Other artists that have played include the Rosenbergs, Rialto, Richard X. Heyman, The Cucumbers, and our "neighbors" the Grip Weeds.

Do you tend to make a good amount of money from it? How is the money dispersed between you and the artist?

We typically lose money on our shows, but not really more than an evening out in the city for a show and dinner. It's a reasonable price to pay for great entertainment, in a very comfortable environment, on our own terms.

First and foremost, we're fans. What fan wouldn't open his or her house to a performer whom he or she liked, given the opportunity to do so?

We always agree with the artist on a guarantee - any risk, or benefit, based upon a bad or good crowd is ours. Our losing money is based upon the combined cost of paying the artist and feeding all those in attendance.

How did you become involved with Jersey Jams, Jersey Cares?

Bob Makin had heard about our shows, and emailed me to ask if we'd be willing to host one of their benefit shows. Hmm. Great music, great cause, and I need only walk downstairs to be a part of it. I'd have been crazy to say no.

How do you plan to help its cause? How do you feel about the organization's efforts?

I think the efforts are noble. I know how much music means to my family, so I can relate to the potential of losing that music from my life.

We'd be happy to continue support the cause with shows both at our home, and at the home of my brother in north Jersey. We're hoping for an acoustic show at his home next year.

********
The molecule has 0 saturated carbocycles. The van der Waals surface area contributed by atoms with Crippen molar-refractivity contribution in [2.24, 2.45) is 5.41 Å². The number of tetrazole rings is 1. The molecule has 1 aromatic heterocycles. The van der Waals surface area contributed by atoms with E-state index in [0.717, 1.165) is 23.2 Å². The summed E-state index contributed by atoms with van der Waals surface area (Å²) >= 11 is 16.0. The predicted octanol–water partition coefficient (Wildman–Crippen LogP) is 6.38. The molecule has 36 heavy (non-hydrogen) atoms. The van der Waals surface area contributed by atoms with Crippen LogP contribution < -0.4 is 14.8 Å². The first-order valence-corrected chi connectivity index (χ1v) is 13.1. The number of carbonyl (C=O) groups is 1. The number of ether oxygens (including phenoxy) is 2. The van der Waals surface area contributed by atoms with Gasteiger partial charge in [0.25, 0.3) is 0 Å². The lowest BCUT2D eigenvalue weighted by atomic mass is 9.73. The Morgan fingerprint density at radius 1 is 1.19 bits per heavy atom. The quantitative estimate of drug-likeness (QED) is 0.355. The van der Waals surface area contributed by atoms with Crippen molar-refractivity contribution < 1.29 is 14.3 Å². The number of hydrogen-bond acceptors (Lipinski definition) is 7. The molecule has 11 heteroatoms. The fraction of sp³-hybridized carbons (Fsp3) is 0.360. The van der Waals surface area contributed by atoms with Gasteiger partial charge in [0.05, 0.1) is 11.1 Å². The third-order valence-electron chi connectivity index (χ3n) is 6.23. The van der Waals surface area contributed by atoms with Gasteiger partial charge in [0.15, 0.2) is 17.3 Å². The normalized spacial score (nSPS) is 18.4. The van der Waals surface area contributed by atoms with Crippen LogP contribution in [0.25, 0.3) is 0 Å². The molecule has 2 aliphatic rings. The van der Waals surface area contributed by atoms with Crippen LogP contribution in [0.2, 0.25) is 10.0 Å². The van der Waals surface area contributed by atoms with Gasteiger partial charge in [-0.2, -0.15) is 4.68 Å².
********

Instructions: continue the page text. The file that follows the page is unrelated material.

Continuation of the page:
How [do] your concerts provide artists with an alternative from dealing with clubs and other venues?

First, our shows are always Sunday afternoons. They include a family-focused environment, as well as food and drinks. Second, the informal atmosphere allows the artist to be more relaxed. Stage personas tend to dissolve and real people relate to other real people, either as performer and audience or sharing hamburgers after the music. Third, though the audience may be smaller than one at a club, it is far more appreciative of the artist's efforts.

I can illustrate this in the following manner: At our most recent show, we had nine artists play as a warm-up for the NY International Pop Overthrow. It was an extra showcase for the bands, and no one was paid. At one point, I ran out of beer, and had to run out between sets. One of the bands that had already played, I had just met them for the first time that day, found out what I was doing, and handed me money to help pay for beer.

Only in this kind of informal, communal atmosphere would this occur.

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Josh Davidson

Josh Davidson has written music feature articles for Jersey Style and served as the Jersey Shore rock columnist for Steppin' Out Magazine. Other music writing credits include Aquarian Weekly, Jersey Beat, Backstreets and He has written free-lance for the Asbury Park Press' Community Sports section and has written featured articles for its news section, as well as covering campus news and sports weekly for the Signal, the College of New Jersey's (formerly Trenton State College) student newspaper. He has worked as a staff writer for The Independent, and his work for Greater Media Newspapers has also been published in the News Transcript. He is a former beat reporter for the Ocean County Observer who presently is a news writer for Symbolic Systems Inc. supporting the US Army's Knowledge Center. His music writing covers a vast range of topics, from the current cover band craze, highs and lows of the original scene, to the early days of the Jersey Shore rock scene in Asbury Park. He is also a musician, having written hundreds of songs as a singer/songwriter, and playing them out as a solo/acoustic artist. He has also played with cover bands, including It Doesn't Matter, and several original bands, including as the guitarist for the solo project of singer/songwriter Dave Eric. He continues to work on solo material and is presently the guitar player for Jersey Breeze.